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Assessment of Physical Damage and Recovery of Native Understorey Species Following the Experimental Pine Felling at Karori Wildlife Sanctuary, Wellington, New Zealand

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dc.contributor.author Mahat, Sunita
dc.date.accessioned 2009-04-14T22:08:41Z
dc.date.accessioned 2022-10-12T20:00:31Z
dc.date.available 2009-04-14T22:08:41Z
dc.date.available 2022-10-12T20:00:31Z
dc.date.copyright 2000
dc.date.issued 2000
dc.identifier.uri https://ir.wgtn.ac.nz/handle/123456789/21858
dc.description.abstract The study assessed the physical damage and the recovery of understorey species Macropiper excelsum, Brachyglottis repanda, Melicytus ramiflorus and the tree fern species Cyathea medullaris and C. dealbata following experimental pine felling in early January 1999 at Karori Wildlife Sanctuary in Wellington, New Zealand. Considerable damage resulted from the pine felling operation. However, eighty-seven percent of all the plants of all the species assessed survived the damage and 81% showed signs of recovery by producing sprouts or fronds (in the case of tree ferns) by March-April. Survival and recovery of the plants were mainly related to the species and the size of the plant and the intensity of damage suffered. Survival and recovery among Melicytus ramiflorus plants was the highest (100%) among all the species whereas 94% Macropiper excelsum survived and 88% resprouted. Among Brachyglottis repanda plants survival and recovery was 77% and 67% respectively. Ten (80%) tree ferns (Cyathea medullaris and C dealbata) survived but only 58% developed new fronds. Melicytus ramiflorus plants produced the highest mean number of sprouts (52 ± 28.8) and the longest (29.8 ± 14.8cm) sprouts among all sprouting species, whereas sprouting Brachyglottis repanda was lowest. Seventy-eight percent of all the plants that died suffered heavy damage. Among Macropiper excelsum, height assumed by plant after damage and among Brachyglottis repanda, the basal area of the plant were the best predictors of total sprouts and leaves. Light level and the location of the plant within the gap were not significantly related to the sprout numbers. en_NZ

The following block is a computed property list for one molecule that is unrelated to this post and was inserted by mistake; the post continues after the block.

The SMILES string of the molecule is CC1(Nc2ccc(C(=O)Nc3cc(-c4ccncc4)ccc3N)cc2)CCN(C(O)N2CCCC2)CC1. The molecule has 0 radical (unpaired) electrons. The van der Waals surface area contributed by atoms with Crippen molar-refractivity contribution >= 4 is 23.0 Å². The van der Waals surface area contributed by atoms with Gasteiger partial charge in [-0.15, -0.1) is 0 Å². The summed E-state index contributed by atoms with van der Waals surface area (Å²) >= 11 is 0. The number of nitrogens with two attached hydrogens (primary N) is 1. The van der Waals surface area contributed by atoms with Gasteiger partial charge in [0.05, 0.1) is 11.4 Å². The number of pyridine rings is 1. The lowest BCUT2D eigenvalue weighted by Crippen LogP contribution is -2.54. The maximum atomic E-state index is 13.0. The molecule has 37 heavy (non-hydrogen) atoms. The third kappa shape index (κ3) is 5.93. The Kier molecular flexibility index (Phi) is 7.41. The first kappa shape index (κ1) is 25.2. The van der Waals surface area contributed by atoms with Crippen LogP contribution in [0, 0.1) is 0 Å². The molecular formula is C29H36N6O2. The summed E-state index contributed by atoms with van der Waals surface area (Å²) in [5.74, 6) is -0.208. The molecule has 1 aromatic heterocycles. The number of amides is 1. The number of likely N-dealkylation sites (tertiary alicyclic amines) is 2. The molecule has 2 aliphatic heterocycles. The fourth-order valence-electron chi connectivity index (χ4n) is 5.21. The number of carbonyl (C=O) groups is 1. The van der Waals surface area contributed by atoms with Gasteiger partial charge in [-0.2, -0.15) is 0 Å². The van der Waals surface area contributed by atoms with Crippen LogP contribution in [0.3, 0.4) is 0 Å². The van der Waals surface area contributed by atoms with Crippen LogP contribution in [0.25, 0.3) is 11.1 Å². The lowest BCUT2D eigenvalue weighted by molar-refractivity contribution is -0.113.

dc.format pdf en_NZ
dc.language en_NZ
dc.language.iso en_NZ
dc.publisher Te Herenga Waka—Victoria University of Wellington en_NZ
dc.title Assessment of Physical Damage and Recovery of Native Understorey Species Following the Experimental Pine Felling at Karori Wildlife Sanctuary, Wellington, New Zealand en_NZ
dc.type Text en_NZ
vuwschema.type.vuw Awarded Research Masters Thesis en_NZ
thesis.degree.grantor Te Herenga Waka—Victoria University of Wellington en_NZ
thesis.degree.level Masters en_NZ


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